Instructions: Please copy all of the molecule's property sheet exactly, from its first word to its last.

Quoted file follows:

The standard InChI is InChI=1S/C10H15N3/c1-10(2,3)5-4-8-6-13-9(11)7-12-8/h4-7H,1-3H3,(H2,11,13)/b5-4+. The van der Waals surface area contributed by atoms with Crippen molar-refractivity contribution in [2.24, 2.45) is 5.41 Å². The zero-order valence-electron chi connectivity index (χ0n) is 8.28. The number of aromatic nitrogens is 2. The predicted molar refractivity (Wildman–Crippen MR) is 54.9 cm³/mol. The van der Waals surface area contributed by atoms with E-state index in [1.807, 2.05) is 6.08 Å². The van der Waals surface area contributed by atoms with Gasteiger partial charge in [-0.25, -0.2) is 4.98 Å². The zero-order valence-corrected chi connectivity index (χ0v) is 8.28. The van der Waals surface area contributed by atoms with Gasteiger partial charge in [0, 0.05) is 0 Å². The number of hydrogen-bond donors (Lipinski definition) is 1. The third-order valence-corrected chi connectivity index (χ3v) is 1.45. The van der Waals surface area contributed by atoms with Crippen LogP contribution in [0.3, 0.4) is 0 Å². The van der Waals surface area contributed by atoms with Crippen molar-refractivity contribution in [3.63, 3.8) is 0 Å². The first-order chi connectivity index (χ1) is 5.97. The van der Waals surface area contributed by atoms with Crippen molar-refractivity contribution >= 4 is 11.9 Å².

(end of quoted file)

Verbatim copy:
The standard InChI is InChI=1S/C10H15N3/c1-10(2,3)5-4-8-6-13-9(11)7-12-8/h4-7H,1-3H3,(H2,11,13)/b5-4+. The van der Waals surface area contributed by atoms with Crippen molar-refractivity contribution in [2.24, 2.45) is 5.41 Å². The zero-order valence-electron chi connectivity index (χ0n) is 8.28. The number of aromatic nitrogens is 2. The predicted molar refractivity (Wildman–Crippen MR) is 54.9 cm³/mol. The van der Waals surface area contributed by atoms with E-state index in [1.807, 2.05) is 6.08 Å². The van der Waals surface area contributed by atoms with Gasteiger partial charge in [-0.25, -0.2) is 4.98 Å². The zero-order valence-corrected chi connectivity index (χ0v) is 8.28. The van der Waals surface area contributed by atoms with Gasteiger partial charge in [0, 0.05) is 0 Å². The number of hydrogen-bond donors (Lipinski definition) is 1. The third-order valence-corrected chi connectivity index (χ3v) is 1.45. The van der Waals surface area contributed by atoms with Crippen LogP contribution in [0.3, 0.4) is 0 Å². The van der Waals surface area contributed by atoms with Crippen molar-refractivity contribution in [3.63, 3.8) is 0 Å². The first-order chi connectivity index (χ1) is 5.97. The van der Waals surface area contributed by atoms with Crippen molar-refractivity contribution >= 4 is 11.9 Å².